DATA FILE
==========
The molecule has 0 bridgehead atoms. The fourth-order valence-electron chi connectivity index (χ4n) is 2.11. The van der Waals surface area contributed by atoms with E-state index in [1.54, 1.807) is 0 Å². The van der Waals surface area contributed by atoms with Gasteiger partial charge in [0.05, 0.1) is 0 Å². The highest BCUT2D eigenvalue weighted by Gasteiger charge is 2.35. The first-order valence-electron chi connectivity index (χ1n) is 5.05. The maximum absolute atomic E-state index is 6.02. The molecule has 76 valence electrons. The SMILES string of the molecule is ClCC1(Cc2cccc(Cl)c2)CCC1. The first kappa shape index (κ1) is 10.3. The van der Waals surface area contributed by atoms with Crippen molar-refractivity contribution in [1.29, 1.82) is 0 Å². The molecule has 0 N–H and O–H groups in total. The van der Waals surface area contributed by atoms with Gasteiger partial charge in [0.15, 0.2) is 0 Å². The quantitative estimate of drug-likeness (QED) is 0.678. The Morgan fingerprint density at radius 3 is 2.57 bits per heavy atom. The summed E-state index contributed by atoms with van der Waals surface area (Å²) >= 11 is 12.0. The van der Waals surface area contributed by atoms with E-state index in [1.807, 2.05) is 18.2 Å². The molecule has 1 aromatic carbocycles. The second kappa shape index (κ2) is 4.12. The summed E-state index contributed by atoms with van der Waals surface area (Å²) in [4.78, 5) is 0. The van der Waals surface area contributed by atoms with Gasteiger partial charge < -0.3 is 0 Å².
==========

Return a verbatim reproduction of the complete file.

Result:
The molecule has 0 bridgehead atoms. The fourth-order valence-electron chi connectivity index (χ4n) is 2.11. The van der Waals surface area contributed by atoms with E-state index in [1.54, 1.807) is 0 Å². The van der Waals surface area contributed by atoms with Gasteiger partial charge in [0.05, 0.1) is 0 Å². The highest BCUT2D eigenvalue weighted by Gasteiger charge is 2.35. The first-order valence-electron chi connectivity index (χ1n) is 5.05. The maximum absolute atomic E-state index is 6.02. The molecule has 76 valence electrons. The SMILES string of the molecule is ClCC1(Cc2cccc(Cl)c2)CCC1. The first kappa shape index (κ1) is 10.3. The van der Waals surface area contributed by atoms with Crippen molar-refractivity contribution in [1.29, 1.82) is 0 Å². The molecule has 0 N–H and O–H groups in total. The van der Waals surface area contributed by atoms with Gasteiger partial charge in [0.15, 0.2) is 0 Å². The quantitative estimate of drug-likeness (QED) is 0.678. The Morgan fingerprint density at radius 3 is 2.57 bits per heavy atom. The summed E-state index contributed by atoms with van der Waals surface area (Å²) >= 11 is 12.0. The van der Waals surface area contributed by atoms with E-state index in [1.807, 2.05) is 18.2 Å². The molecule has 1 aromatic carbocycles. The second kappa shape index (κ2) is 4.12. The summed E-state index contributed by atoms with van der Waals surface area (Å²) in [4.78, 5) is 0. The van der Waals surface area contributed by atoms with Gasteiger partial charge < -0.3 is 0 Å².